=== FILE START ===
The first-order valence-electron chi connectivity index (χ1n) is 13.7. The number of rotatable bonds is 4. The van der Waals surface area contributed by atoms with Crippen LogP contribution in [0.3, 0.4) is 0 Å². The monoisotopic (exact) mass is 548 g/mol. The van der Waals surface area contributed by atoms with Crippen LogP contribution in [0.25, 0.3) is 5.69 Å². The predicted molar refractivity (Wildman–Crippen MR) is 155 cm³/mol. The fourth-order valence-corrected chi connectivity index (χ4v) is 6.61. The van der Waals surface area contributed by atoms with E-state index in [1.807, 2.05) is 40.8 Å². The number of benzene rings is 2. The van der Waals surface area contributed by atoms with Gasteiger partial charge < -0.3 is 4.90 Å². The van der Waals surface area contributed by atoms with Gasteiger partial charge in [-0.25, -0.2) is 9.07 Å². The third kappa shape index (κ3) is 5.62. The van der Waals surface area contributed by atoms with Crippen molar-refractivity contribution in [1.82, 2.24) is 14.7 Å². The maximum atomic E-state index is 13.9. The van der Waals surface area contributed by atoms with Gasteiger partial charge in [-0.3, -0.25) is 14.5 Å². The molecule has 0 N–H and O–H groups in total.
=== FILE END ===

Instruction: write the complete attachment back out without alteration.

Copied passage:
The first-order valence-electron chi connectivity index (χ1n) is 13.7. The number of rotatable bonds is 4. The van der Waals surface area contributed by atoms with Crippen LogP contribution in [0.3, 0.4) is 0 Å². The monoisotopic (exact) mass is 548 g/mol. The van der Waals surface area contributed by atoms with Crippen LogP contribution in [0.25, 0.3) is 5.69 Å². The predicted molar refractivity (Wildman–Crippen MR) is 155 cm³/mol. The fourth-order valence-corrected chi connectivity index (χ4v) is 6.61. The van der Waals surface area contributed by atoms with E-state index in [1.807, 2.05) is 40.8 Å². The number of benzene rings is 2. The van der Waals surface area contributed by atoms with Gasteiger partial charge < -0.3 is 4.90 Å². The van der Waals surface area contributed by atoms with Gasteiger partial charge in [-0.25, -0.2) is 9.07 Å². The third kappa shape index (κ3) is 5.62. The van der Waals surface area contributed by atoms with Crippen molar-refractivity contribution in [1.82, 2.24) is 14.7 Å². The maximum atomic E-state index is 13.9. The van der Waals surface area contributed by atoms with Gasteiger partial charge in [-0.3, -0.25) is 14.5 Å². The molecule has 0 N–H and O–H groups in total.